Making a career change into UX

By November 3, 2012Posts

I recently received an email from Chris, who read How to get a UX job and what it’s like and had questions about how to make a career change into UX. He wrote:

I’m in my late twenties and am looking to make a career change into UX. Do you have any advice on getting started in UX without going back to school (I’m open to school…but I have a BS in an unrelated field and don’t want to spend the $ if it’s not necessary). I’m completely open to internships or other learning opportunities. Should I create a portfolio? If so, what should it consist of (or what should it not consist of)? I have a very basic working knowledge of html and css. Would it be beneficial to develop my coding skills or focus on something else right now?

You don’t need a special degree

First off, I’ll say that it’s not necessary to go back to school for another degree to get into UX design. If you’re motivated and willing to teach yourself by reading blogs, web design books, attending workshops, and creating your own projects, then you’re more than capable of breaking into field and finding a good job.

You do need a thoughtfully-designed portfolio

You’ll definitely need a portfolio of work to show potential employers. Ideally it’s a website you’ve built* that showcases a select number of your best projects. Each project should provide:

  • an overview
  • who the client was
  • the problem you were trying to solve (which should proceed from user and business goals)
  • the process you used to work through to a solution
  • who you collaborated with
  • documentation that resulted from that process
  • the solution (usually in the form of wireframes or final visual mockups)
  • and any follow-up research determining the success of the project.

*It’s more impressive if you build your own website, but as long as you design one that helps you tell your story then it’s completely fine if somebody else helps you build it.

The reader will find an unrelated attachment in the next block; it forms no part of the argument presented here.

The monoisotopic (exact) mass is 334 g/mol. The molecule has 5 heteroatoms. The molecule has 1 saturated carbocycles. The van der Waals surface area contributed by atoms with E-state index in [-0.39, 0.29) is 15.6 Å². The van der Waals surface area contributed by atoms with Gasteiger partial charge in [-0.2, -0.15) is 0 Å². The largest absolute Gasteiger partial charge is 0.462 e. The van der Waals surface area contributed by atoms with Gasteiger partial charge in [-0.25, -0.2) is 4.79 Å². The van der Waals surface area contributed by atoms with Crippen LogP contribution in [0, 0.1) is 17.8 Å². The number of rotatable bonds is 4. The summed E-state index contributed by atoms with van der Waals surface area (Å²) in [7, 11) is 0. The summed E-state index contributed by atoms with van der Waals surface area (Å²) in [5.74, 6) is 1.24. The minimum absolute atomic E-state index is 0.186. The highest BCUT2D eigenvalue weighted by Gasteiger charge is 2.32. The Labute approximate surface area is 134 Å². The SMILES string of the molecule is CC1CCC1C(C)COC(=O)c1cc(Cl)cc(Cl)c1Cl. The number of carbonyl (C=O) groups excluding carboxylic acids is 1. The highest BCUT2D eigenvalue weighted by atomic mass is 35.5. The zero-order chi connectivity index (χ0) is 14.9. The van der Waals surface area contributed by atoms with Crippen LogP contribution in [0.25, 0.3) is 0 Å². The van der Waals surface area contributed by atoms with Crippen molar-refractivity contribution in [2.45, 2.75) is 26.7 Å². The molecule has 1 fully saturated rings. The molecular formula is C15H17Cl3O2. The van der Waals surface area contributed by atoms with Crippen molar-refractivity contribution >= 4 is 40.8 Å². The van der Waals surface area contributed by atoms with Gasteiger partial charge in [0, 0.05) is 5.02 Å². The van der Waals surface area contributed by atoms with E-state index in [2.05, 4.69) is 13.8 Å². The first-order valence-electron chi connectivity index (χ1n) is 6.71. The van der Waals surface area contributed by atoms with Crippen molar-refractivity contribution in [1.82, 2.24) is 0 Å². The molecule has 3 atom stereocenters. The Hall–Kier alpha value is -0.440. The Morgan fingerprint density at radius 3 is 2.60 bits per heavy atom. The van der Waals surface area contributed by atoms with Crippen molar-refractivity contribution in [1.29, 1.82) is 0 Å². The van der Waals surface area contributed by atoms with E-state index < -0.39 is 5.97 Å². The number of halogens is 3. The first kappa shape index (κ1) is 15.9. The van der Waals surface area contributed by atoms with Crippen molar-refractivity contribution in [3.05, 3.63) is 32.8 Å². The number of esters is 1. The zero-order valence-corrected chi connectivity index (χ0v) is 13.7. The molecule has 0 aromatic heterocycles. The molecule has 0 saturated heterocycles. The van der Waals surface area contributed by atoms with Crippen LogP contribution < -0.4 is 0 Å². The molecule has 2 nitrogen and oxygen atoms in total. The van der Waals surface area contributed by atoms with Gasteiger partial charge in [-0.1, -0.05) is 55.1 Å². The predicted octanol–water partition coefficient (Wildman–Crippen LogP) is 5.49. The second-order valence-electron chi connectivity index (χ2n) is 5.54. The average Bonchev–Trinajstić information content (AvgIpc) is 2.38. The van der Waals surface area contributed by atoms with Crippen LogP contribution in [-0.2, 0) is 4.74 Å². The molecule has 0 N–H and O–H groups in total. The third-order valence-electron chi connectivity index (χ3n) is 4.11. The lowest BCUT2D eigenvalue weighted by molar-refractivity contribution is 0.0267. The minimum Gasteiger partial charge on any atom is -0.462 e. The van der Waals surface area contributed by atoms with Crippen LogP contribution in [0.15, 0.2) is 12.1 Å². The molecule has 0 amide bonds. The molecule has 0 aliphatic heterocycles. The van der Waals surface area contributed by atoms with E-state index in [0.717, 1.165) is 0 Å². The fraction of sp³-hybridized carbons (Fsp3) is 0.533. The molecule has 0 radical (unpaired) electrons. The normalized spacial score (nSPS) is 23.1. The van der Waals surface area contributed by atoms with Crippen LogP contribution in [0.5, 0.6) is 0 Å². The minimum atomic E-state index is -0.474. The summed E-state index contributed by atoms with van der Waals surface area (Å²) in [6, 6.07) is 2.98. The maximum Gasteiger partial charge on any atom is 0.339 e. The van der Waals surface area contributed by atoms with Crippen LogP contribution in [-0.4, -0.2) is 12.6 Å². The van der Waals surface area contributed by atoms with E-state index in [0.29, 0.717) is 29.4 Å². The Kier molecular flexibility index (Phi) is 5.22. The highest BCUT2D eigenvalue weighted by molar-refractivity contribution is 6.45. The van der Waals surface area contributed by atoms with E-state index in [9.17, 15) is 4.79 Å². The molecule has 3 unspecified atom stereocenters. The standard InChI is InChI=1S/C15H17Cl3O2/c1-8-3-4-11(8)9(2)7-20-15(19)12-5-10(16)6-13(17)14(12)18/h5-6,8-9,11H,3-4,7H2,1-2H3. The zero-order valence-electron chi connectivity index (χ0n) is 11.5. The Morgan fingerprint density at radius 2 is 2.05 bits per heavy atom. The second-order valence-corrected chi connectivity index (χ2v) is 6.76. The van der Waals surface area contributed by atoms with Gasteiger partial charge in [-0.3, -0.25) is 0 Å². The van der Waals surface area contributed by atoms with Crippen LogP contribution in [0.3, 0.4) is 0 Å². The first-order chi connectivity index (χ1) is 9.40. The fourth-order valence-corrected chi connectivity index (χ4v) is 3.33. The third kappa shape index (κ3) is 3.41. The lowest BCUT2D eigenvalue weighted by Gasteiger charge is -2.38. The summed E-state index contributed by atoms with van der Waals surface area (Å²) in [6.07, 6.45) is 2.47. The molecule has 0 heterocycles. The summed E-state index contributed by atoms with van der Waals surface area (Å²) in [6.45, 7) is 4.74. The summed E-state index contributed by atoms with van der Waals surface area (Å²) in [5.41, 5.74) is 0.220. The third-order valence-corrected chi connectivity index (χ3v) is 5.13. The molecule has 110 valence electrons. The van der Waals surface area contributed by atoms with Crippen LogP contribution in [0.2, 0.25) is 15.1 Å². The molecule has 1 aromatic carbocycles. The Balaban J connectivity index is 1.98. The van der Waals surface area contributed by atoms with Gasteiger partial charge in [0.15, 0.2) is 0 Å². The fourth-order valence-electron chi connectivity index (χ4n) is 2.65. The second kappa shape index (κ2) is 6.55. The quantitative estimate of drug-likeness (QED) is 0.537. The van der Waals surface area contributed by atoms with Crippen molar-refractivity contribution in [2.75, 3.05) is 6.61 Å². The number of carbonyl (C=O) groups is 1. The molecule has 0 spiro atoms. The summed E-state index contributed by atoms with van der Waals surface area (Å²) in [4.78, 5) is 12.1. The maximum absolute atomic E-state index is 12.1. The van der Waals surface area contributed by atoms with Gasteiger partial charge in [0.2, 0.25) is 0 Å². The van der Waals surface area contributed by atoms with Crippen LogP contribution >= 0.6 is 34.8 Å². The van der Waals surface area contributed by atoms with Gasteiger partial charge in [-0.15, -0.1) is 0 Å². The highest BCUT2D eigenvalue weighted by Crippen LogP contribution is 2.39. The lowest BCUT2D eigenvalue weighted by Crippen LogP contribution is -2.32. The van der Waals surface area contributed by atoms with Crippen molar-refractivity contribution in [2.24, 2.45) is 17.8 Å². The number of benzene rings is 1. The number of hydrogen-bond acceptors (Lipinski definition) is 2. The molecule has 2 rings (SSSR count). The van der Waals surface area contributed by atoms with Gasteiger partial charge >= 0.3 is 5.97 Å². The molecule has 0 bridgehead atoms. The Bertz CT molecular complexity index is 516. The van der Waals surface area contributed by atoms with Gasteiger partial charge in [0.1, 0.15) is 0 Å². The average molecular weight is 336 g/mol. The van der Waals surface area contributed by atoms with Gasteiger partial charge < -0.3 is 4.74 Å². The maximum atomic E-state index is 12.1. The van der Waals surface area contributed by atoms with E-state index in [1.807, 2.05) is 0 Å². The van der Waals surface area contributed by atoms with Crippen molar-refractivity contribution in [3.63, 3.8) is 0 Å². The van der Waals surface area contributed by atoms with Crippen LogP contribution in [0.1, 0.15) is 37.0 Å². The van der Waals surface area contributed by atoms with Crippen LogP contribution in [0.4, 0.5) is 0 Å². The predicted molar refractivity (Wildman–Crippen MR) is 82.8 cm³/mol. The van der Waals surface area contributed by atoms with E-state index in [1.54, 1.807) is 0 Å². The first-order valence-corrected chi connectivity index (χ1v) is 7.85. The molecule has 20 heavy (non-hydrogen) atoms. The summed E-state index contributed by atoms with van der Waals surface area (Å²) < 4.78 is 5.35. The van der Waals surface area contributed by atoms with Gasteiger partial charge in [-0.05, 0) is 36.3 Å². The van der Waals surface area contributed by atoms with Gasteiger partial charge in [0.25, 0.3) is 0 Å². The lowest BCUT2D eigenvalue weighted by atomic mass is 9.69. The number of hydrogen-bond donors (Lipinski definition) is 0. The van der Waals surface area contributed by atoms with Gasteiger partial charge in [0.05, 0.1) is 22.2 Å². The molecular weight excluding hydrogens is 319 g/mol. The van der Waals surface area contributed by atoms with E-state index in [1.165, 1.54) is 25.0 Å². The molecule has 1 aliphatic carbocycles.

Make up your own projects if you have to

If you don’t have a collection of work to draw upon to make up this portfolio, then you need to go about doing that work. Start by looking at the best portfolios and paying attention to how they’re structured and what’s communicated. Then carefully review the projects in them including how the designer talks about the project and what story points they choose to highlight. Then you can get to work emulating their portfolios and their projects—as Austin Kleon loves to say, steal like an artist.

Mostly, you need to find a problem you want to solve: redesigning your favorite online magazine, creating a prototype for an app you think will make the world a better place, or creating personas of people who use dating websites, for example.

This was the approach I took. I was lucky to get a six-week paid UX internship at Viget Labs based on a body of work that I was never paid for—it was all stuff I did in my own time. The designers who mentored me provided me with a curriculum that helped me develop a more professional body of work, in addition to attending client meetings to learn how to present work, and participating in design critiques to learn the importance of synthesizing criticism and iterating on my work. Internships are not only a great way to develop work for your portfolio, but also a great way to get feedback on your portfolio from senior designers.

You should teach yourself code only if it interests you

As far as learning to code, that all depends on your career goals. If you find yourself interested in code and web development, then you should move that direction. However, many UX designers never touch code, but only need a working understanding of what’s possible—you don’t want to be designing interfaces that are impossible for a developer to implement.

I love to code and taught myself HTML, CSS, and how to use JS libraries and the DOM while I was in grad school. I’ve even gone so far as to try and teach myself Ruby because I think it’s interesting and I want to have the ability to build what I design. That said, I never code during my day job and they actually prefer that I don’t because it takes away from time where I’m thinking about the user experience—and that’s a full-time job.

Further reading

For more reading on what a good portfolio looks like, check out this Quora post for links to excellent UX portfolios and read this post for a few tips on pulling together a focused and effective portfolio.

As always, if you have more questions about working in UX, I’d love for you to write me at mccoy dot stewart at gmail dot com.

Other posts on breaking into user experience

About Stewart McCoy